Editorial

Dead letter: On Chile referendum

Last year, when Chile was shaken by mass protests, the conservative President, Sebastián Piñera, agreed to hold a referendum on rewriting the country’s Constitution, introduced during the military dictatorship of Augusto Pinochet, in a bid for calm. On Sunday, 78% of Chileans voted in favour of replacing the charter, which the protesters say was the main hurdle in introducing social and economic reforms, with a new document. Since its transition to democracy in 1990, Chile has amended the Constitution — principally written by the Pinochet-aide, Jaime Guzmán, and approved in a fraudulent plebiscite in 1980 — to take away many of its anti-democratic features. But the document, which has enshrined the conservative free-market philosophies of the Milton Friedman school, stayed on. It allowed the private sector to thrive and helped the economy expand. But it also led to the concentration of wealth in a minuscule minority, triggering social tensions. Protests erupted last year over a small rise in metro fares but it soon snowballed into a public agitation demanding reforms — an abolition of the private pension fund system, implemented by Gen. Pinochet, an increase in investments in education and health care, and a strengthening of the rights of the indigenous communities. The protesters also demanded an overhaul of the Constitution as it was impossible to introduce far-reaching reforms with the current charter. With Sunday’s plebiscite results, they have won the first stage.

Replacing the Constitution is going to be a two-year process. Next year, Chileans will elect a 155-member Assembly to draft the new document, which will then be put to a plebiscite in 2022. Half the delegates will be women. Political factions are still debating whether seats in the Assembly should be reserved for the indigenous groups. It may not be a smooth process given that different political factions represent different ideas and interests. The new Constitution is also expected to be a heated political issue, with the general elections next year. But despite the political and procedural challenges, it offers a fresh opportunity for Chile to say goodbye to a dark era. Gen. Pinochet came to power in 1973 after a U.S.-backed coup against Chile’s elected President, Salvador Allende. In the 17 years he was in power, Pinochet, who died in 2006, unleashed a reign of terror, resulting in the executions of thousands and the detention and torture of many more. The biggest problem with the present Constitution has been its origins. Now, through a democratic process, Chileans can bury the document and introduce a legitimate charter, which is an imperative for any modern democracy. It also offers them an opportunity to right the systemic wrongs of the past and chart out a more inclusive economic and social system that works not just for the government elites and the business classes but also for all Chileans.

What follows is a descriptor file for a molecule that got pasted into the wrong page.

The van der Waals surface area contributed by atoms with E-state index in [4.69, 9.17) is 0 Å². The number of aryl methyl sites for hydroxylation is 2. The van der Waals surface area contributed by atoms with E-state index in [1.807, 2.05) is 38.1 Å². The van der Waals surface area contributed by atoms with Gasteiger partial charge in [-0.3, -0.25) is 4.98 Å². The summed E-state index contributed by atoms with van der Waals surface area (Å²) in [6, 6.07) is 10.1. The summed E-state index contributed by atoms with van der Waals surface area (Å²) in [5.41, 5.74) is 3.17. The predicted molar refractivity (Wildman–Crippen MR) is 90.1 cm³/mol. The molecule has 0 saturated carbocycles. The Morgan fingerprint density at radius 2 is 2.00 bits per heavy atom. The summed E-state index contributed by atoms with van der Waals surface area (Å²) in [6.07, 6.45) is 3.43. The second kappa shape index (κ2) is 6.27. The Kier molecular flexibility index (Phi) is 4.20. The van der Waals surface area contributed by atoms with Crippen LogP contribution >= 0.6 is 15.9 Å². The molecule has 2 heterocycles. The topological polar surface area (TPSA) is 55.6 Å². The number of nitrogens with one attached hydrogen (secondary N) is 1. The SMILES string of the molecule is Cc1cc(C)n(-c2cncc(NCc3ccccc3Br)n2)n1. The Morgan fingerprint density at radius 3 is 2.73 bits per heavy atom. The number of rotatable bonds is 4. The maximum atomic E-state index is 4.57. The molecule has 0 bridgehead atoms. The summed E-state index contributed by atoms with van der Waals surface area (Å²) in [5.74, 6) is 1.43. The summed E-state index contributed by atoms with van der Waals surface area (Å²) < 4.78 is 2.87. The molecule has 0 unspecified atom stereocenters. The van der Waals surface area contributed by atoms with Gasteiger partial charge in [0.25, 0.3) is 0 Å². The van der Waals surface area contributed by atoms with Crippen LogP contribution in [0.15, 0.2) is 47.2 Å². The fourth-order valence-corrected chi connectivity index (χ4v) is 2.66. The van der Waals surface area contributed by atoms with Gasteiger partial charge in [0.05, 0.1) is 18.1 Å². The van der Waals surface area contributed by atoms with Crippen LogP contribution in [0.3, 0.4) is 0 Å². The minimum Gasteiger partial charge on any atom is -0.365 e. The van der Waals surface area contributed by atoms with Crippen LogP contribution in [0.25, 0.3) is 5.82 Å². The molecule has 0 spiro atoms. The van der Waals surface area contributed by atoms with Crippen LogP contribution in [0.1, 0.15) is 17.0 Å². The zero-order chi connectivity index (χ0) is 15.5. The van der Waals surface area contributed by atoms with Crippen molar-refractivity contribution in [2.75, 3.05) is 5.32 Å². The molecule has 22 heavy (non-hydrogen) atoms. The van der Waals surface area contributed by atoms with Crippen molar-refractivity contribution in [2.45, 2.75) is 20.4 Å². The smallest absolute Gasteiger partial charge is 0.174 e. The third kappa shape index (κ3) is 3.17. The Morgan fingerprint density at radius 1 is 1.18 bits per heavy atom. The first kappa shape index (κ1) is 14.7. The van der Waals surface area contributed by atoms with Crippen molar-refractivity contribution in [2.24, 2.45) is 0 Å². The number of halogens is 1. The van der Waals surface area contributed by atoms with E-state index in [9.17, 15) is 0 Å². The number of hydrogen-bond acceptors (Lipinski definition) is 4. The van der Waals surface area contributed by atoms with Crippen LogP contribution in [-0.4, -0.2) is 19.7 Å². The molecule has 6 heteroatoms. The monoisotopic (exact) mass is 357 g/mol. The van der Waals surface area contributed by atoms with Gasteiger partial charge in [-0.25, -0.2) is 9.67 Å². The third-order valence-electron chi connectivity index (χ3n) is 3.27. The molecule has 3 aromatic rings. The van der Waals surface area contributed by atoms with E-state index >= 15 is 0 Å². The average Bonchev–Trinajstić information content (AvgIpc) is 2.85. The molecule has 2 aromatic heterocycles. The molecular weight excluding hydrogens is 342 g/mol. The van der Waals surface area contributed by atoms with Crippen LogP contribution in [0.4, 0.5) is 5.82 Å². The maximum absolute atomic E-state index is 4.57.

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Printable version | Nov 28, 2020 1:57:59 AM | https://www.thehindu.com/opinion/editorial/dead-letter-the-hindu-editorial-on-chile-referendum/article32957592.ece

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